Taking leave

I just completed my first week as Mr. Mom!  Grade: B-

Some background: Our son Ben was born three months ago, and since then Angela has been home with him and we’ve had a few family members come to help for a while. It has been going fine, but the plan all along has been for Angela to return to work and Ben to enter daycare. But we didn’t want to put him in at three months, so the idea of paternity leave entered the picture.

My idea of paternity leave came from growing up in late 20th century midwestern USA. Here’s how it works: dad takes off 1-2 weeks after the baby is born and then goes back to work. That’s it. That’s what people do.  I mention this because even digesting the concept of an extended paternal leave was a bit tough to get my head around.  My friends outside the US are probably shaking their heads in frustration by now.  You’ve maybe heard how residents of other countries get more vacation time than those in the US, well the comparison of parental leave (especially paid) is even more imbalanced.

Only four countries have no national law mandating paid time off for new parents: Liberia, Papua New Guinea, Swaziland, and the United States.

OK, woe is me that I’m not from somewhere that would grant me a huge paid break.  I am, however, entitled to 12 weeks of unpaid leave thanks to FMLA.  All dads have had this right since 1993, but I honestly can’t remember any of my male colleagues taking an extended leave following the birth of a child.  (By “extended” I mean more than the perfunctory 1-2 weeks.)  It could be money, but it’s probably culture. The idea of doing so doesn’t even cross their minds since they don’t see anyone else doing it.  Even in some of the most leave-generous countries, dads are not taking much of the leave they’re entitled to.  Choosing to take leave may be a more difficult decision than one would think.

Angela and I discussed this early on, and I talked openly with my employer about it too, so they could plan accordingly.  I will be taking off at least the month of January to watch Ben, and I just completed the first week.  My initial impressions of full-time, all-day care without a live-in support crew:

  • Completely out of my comfort zone
  • Very time consuming (let go of the idea of getting “other” stuff done)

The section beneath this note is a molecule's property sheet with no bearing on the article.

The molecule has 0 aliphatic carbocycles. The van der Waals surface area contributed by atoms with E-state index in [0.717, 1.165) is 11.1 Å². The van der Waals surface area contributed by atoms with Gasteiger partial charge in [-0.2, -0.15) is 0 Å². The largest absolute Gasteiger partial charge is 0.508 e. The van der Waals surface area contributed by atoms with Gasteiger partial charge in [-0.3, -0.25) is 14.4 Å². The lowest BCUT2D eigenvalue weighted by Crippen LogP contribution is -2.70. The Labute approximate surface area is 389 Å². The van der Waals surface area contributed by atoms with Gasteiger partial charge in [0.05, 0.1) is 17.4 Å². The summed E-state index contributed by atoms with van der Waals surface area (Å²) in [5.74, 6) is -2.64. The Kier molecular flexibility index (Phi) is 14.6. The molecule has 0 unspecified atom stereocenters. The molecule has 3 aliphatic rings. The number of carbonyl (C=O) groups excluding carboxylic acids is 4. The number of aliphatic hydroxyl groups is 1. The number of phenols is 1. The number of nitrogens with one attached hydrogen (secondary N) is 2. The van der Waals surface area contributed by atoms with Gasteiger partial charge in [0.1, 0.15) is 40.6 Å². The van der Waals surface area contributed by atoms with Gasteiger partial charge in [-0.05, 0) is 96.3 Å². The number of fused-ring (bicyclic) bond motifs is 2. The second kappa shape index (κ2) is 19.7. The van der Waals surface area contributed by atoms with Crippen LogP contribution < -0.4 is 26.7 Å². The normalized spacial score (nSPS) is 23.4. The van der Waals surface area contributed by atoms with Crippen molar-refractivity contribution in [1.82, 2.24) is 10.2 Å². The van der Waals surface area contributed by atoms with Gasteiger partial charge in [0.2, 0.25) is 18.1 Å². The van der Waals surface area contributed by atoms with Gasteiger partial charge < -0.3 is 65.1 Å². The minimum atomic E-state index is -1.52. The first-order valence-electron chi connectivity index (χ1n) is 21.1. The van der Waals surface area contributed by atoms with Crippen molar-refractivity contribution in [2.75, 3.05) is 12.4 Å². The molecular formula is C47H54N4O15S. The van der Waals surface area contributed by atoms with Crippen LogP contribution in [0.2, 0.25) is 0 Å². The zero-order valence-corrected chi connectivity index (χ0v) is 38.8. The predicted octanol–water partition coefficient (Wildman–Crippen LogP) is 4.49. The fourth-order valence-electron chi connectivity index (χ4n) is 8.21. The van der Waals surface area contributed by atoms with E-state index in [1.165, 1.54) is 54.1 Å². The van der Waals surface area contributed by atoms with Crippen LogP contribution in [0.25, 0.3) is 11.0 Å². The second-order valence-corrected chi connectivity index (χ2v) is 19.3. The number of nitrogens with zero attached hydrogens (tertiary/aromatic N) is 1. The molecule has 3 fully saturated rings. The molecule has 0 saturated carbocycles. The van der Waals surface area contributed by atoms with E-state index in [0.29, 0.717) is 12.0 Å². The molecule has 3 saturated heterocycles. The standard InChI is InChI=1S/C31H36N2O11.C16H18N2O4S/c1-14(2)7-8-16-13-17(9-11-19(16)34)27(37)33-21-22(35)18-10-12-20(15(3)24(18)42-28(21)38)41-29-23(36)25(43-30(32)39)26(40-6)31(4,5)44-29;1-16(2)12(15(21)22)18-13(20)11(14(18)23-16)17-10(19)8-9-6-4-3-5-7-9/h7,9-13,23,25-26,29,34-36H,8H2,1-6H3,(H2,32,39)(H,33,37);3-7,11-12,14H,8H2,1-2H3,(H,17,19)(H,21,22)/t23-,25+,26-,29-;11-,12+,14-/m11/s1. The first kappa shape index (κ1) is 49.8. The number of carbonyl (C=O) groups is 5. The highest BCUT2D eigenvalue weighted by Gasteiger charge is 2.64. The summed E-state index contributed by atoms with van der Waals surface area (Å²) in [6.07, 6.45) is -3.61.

• Frustrating at times
  • Often delightful

Though I may be all thumbs with certain baby things, and Ben doesn’t like the change and is protesting in various ways, even after a week I can say the experience is highly rewarding and shouldn’t be missed.  Ben has already picked up on the change in routine and we relate to each other a bit differently than at the start of the week.  I’m definitely looking forward to the upcoming weeks.

I recently listened to David Brooks discuss the many thousands of letters he’s received from seniors recounting their lives, life lessons learned, what they’d have done differently. One of the top themes was from men who regretted not spending enough time with their families. Though the nature of one’s job (e.g. travel, late meetings) may be a dominant factor, I believe not spending some time with children during their first months is significant too.

Dads in the US have the right to take time off.  I think more of them would do so if they’d only consider it.

3 thoughts on “Taking leave”

  1. Jim – Loved reading your thoughts and think you are really brave! Enjoy the time with Ben, both of you will get a lot of rewards from spending this time together. It will certainly ease Angela back into work nicely knowing that Ben is at home with you. Look forward to reading more! Could be the next bestseller…. Adventures of Jim and Ben :) It’s disappointing that the US stilll hasn’t recognised that Stat Maternity leave should be longer. In Sweden Mum’s are entitled to for 1 years paid Maternity leave! Big hugs to the 3 of you xxx

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